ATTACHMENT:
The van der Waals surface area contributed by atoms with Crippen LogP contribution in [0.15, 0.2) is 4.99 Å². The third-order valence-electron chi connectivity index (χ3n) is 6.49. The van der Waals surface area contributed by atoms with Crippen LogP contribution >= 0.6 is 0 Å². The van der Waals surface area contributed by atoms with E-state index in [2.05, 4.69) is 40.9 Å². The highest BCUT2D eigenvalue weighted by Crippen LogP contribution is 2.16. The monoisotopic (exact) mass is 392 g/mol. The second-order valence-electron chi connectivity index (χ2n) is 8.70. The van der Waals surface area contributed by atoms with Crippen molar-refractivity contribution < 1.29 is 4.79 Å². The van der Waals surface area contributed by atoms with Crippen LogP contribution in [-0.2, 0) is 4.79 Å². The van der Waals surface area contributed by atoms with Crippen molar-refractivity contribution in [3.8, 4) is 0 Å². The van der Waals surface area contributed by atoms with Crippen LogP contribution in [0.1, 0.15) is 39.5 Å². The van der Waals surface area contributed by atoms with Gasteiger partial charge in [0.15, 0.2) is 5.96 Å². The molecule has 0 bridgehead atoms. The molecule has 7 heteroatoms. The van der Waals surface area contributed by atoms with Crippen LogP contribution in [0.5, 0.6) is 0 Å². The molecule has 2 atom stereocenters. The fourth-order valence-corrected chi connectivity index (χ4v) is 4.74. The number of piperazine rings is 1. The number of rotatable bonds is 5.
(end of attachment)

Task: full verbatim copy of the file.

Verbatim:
The van der Waals surface area contributed by atoms with Crippen LogP contribution in [0.15, 0.2) is 4.99 Å². The third-order valence-electron chi connectivity index (χ3n) is 6.49. The van der Waals surface area contributed by atoms with Crippen LogP contribution >= 0.6 is 0 Å². The van der Waals surface area contributed by atoms with E-state index in [2.05, 4.69) is 40.9 Å². The highest BCUT2D eigenvalue weighted by Crippen LogP contribution is 2.16. The monoisotopic (exact) mass is 392 g/mol. The second-order valence-electron chi connectivity index (χ2n) is 8.70. The van der Waals surface area contributed by atoms with Crippen molar-refractivity contribution < 1.29 is 4.79 Å². The van der Waals surface area contributed by atoms with Crippen LogP contribution in [-0.2, 0) is 4.79 Å². The van der Waals surface area contributed by atoms with Crippen molar-refractivity contribution in [3.8, 4) is 0 Å². The van der Waals surface area contributed by atoms with Crippen LogP contribution in [0.1, 0.15) is 39.5 Å². The van der Waals surface area contributed by atoms with Gasteiger partial charge in [0.15, 0.2) is 5.96 Å². The molecule has 0 bridgehead atoms. The molecule has 7 heteroatoms. The van der Waals surface area contributed by atoms with Crippen LogP contribution in [0.5, 0.6) is 0 Å². The molecule has 2 atom stereocenters. The fourth-order valence-corrected chi connectivity index (χ4v) is 4.74. The number of piperazine rings is 1. The number of rotatable bonds is 5.